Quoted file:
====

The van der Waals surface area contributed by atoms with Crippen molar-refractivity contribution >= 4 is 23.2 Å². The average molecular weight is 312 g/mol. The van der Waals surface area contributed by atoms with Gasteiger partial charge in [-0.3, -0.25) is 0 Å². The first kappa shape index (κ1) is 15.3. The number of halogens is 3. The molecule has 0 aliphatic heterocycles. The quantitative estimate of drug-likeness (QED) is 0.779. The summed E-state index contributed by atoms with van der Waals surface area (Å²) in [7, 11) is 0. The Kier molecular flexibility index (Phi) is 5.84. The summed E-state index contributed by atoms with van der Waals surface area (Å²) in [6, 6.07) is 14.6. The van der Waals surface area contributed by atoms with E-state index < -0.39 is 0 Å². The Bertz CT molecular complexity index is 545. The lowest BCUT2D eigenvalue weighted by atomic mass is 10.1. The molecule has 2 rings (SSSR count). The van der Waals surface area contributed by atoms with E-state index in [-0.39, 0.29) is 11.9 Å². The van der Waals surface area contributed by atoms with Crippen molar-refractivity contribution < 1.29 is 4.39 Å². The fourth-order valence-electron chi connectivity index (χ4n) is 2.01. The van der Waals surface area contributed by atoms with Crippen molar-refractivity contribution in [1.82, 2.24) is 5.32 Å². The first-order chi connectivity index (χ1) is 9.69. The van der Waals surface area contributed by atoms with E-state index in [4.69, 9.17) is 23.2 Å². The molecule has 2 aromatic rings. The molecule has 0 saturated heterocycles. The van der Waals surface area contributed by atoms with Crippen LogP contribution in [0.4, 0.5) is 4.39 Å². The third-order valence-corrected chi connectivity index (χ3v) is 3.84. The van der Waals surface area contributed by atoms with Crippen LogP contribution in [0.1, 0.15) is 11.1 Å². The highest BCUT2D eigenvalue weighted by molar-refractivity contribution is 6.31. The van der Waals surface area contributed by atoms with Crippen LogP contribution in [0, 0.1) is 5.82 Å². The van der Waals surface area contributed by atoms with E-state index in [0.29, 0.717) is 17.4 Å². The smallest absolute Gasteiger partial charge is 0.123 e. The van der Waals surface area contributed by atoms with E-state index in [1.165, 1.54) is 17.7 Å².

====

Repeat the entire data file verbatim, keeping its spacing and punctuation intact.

The van der Waals surface area contributed by atoms with Crippen molar-refractivity contribution >= 4 is 23.2 Å². The average molecular weight is 312 g/mol. The van der Waals surface area contributed by atoms with Gasteiger partial charge in [-0.3, -0.25) is 0 Å². The first kappa shape index (κ1) is 15.3. The number of halogens is 3. The molecule has 0 aliphatic heterocycles. The quantitative estimate of drug-likeness (QED) is 0.779. The summed E-state index contributed by atoms with van der Waals surface area (Å²) in [7, 11) is 0. The Kier molecular flexibility index (Phi) is 5.84. The summed E-state index contributed by atoms with van der Waals surface area (Å²) in [6, 6.07) is 14.6. The van der Waals surface area contributed by atoms with E-state index < -0.39 is 0 Å². The Bertz CT molecular complexity index is 545. The lowest BCUT2D eigenvalue weighted by atomic mass is 10.1. The molecule has 2 rings (SSSR count). The van der Waals surface area contributed by atoms with E-state index in [-0.39, 0.29) is 11.9 Å². The van der Waals surface area contributed by atoms with Crippen molar-refractivity contribution < 1.29 is 4.39 Å². The fourth-order valence-electron chi connectivity index (χ4n) is 2.01. The van der Waals surface area contributed by atoms with Crippen molar-refractivity contribution in [1.82, 2.24) is 5.32 Å². The first-order chi connectivity index (χ1) is 9.69. The van der Waals surface area contributed by atoms with E-state index in [4.69, 9.17) is 23.2 Å². The molecule has 2 aromatic rings. The molecule has 0 saturated heterocycles. The van der Waals surface area contributed by atoms with Crippen LogP contribution in [0.4, 0.5) is 4.39 Å². The third-order valence-corrected chi connectivity index (χ3v) is 3.84. The van der Waals surface area contributed by atoms with Crippen LogP contribution in [0.1, 0.15) is 11.1 Å². The highest BCUT2D eigenvalue weighted by molar-refractivity contribution is 6.31. The van der Waals surface area contributed by atoms with Crippen LogP contribution in [0, 0.1) is 5.82 Å². The van der Waals surface area contributed by atoms with E-state index in [0.29, 0.717) is 17.4 Å². The smallest absolute Gasteiger partial charge is 0.123 e. The van der Waals surface area contributed by atoms with E-state index in [1.165, 1.54) is 17.7 Å².